The Dow is down sharply early Thursday with the headlines blaming lingering concerns over an escalating trade war between the United States and its major trading partners, China and the European Union for the triple-digit, 0.48% loss.
However, if you dig deeper into the cause of the sell-off and the size of the move, you may want to place the blame on the performance of Walgreens.
Just days after Walgreens (WBA) replaced General Electric Company (GE) in the Dow Jones Industrial Average after the close on Monday, it is the biggest drag on the stock market.
The catalyst behind the weakness in Walgreens, or for that matter the health-care sector today is the news that Amazon is acquiring online pharmacy PillPack in a deal that could shake up the prescription drug industry.
Although both Amazon and PillPack did not disclose the details of the pact, traders expect the move to be completed during the second half of the year.
According to Walgreens Boots Alliance CEO Stefano Pessina, “Yes, it’s a declaration of intent from Amazon.”
This is significant to the health-care industry because it may lead to lower prices for pharmaceutical prescriptions over the long-run. On the surface, the deal is a major sign that Amazon is serious about its intent to move further into the health-care industry.
Analysts are saying that the move threatens to remove one of the few distinguishing factors pharmacy chains have relied on to fend off Amazon, the sale of prescription drugs.
Shares of Walgreens, CVS Health and Rite Aid all tanked after the announcement along with drug distributors Cardinal Health, AmerisourceBergen and McKesson.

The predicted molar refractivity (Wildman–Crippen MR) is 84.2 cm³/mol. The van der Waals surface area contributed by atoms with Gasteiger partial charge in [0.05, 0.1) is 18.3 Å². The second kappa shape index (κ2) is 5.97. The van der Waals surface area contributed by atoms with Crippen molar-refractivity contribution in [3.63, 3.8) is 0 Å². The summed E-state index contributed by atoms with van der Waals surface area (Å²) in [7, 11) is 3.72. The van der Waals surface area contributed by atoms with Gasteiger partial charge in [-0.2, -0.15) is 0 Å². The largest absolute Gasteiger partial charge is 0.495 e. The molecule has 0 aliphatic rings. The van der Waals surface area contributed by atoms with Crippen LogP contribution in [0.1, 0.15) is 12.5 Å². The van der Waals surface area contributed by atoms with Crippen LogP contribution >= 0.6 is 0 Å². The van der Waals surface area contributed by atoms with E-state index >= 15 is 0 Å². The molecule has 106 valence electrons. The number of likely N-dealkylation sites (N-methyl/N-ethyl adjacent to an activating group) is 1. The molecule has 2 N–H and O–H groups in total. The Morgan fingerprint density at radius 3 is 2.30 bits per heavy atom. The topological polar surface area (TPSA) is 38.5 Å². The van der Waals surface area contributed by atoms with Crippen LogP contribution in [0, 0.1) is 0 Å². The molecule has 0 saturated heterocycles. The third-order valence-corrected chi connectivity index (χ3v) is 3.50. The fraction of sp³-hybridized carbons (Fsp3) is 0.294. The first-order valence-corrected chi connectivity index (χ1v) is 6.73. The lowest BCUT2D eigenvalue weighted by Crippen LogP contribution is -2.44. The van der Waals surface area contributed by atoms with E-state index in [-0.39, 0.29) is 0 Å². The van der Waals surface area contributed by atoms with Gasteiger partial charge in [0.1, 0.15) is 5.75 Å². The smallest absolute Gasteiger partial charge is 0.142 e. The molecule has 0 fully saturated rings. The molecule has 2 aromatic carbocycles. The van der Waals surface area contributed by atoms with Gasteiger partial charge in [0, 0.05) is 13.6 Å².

Not only is the prescription of the three major retails being threatened, but also their so-called “front of store” sales, which have already suffered from weaker sales due to the impact of Amazon’s main business.
The move by Amazon is important because it represents an aggressive attack on the status quo of the healthcare system in the U.S., which could eventually lead to lower prices for consumers across the board.
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Earlier in the year, Amazon announced an alliance with Berkshire Hathaway and JPMorgan Chase to form their own healthcare insurance provider to help their companies get better control over employee and company healthcare costs. Today’s acquisition of PillPack may be part of the retail giant’s overall play to lower healthcare costs.
The weakness in the healthcare sector today is just another concern for investors who are already facing challenges this week from escalating trade war tensions.